In a special Town Council Meeting on Monday afternoon, Highland Park Mayor Margo Goodwin and council members Jimmy Grisham, John McKnight, and Craig Penfold spent most of the time discussing the combined 2019 proposed budget, projected at $46.2 million, including $24.26 million for the general fund, $14.13 for the utility fund, and $4 million for the capital projects fund.
Here are three things to know:
While the budget doesn’t require a property tax rate increase, property taxes are expected to generate $602,351 more revenue for the new budget year, a 4.60 percent increase from last year’s budget. Only $128,404 of that is anticipated to come from new property added to the tax roll, so most of the increase is a result in existing properties being valued more than a year ago. The Town Council will hold public hearings on the budget at its meetings on Aug. 13 and 27 and is scheduled to adopt the budget at its meeting on Sept. 10.
Higher Utility Bills
Town residents can expect higher utility bills in the new budget year. Steven Alexander, the town’s director of administrative services and chief financial officer, explained that the town has absorbed costs as the charges it pays for water and wastewater services have gone up in recent years without passing those along to ratepayers. But with those costs, as well as the cost for sanitation, continuing to rise, the town is planning for rate increases. Under the new rates, a resident with separate house and sprinkler system meters for a lot of between 10,001 and 21,800 square feet, could expect to pay $15.42 more a month for 25,000 gallons of water use.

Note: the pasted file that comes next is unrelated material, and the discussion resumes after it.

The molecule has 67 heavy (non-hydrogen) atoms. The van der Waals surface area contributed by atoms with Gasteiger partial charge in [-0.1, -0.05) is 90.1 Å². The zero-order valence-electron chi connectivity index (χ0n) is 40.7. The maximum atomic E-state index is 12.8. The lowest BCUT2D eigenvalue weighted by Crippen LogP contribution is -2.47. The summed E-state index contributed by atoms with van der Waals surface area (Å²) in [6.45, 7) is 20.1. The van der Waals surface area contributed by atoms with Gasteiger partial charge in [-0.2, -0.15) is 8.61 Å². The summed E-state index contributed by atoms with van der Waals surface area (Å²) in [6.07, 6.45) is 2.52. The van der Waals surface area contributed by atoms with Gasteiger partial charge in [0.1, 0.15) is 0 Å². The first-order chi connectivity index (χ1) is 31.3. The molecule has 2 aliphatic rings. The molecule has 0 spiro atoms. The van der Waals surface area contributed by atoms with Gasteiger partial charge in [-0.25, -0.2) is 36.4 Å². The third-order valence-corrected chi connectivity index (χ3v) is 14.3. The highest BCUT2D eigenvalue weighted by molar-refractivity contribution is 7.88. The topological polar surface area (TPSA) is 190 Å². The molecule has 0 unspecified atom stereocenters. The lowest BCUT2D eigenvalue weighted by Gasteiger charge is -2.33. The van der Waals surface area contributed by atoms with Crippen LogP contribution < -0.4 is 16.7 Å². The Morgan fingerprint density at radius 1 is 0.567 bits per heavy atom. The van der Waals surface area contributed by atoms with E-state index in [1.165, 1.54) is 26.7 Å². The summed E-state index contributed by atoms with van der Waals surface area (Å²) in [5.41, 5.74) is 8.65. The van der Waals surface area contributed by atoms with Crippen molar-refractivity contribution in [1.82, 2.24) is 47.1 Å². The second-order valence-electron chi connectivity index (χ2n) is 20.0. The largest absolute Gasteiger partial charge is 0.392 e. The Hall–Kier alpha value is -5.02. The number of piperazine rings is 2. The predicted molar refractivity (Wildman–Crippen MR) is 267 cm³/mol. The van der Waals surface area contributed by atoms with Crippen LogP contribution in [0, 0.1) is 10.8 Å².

Big Tree Talk
The fate of the town’s “Big Pecan Tree” remains on the mind of town leaders, though no decisions have been made on how to respond to its continued decline. Kathleen Stewart, assistant director of town services, is expected to report back to the council, likely before the end of August, on how much it would cut to remove the tree and lumber its wood for later use.
Micah Pace of Preservation Tree Service informed the council weeks ago that the 75-foot-tall landmark monarch will continue to develop deadwood, lose canopy, and pose at least some risk to those who pass near it.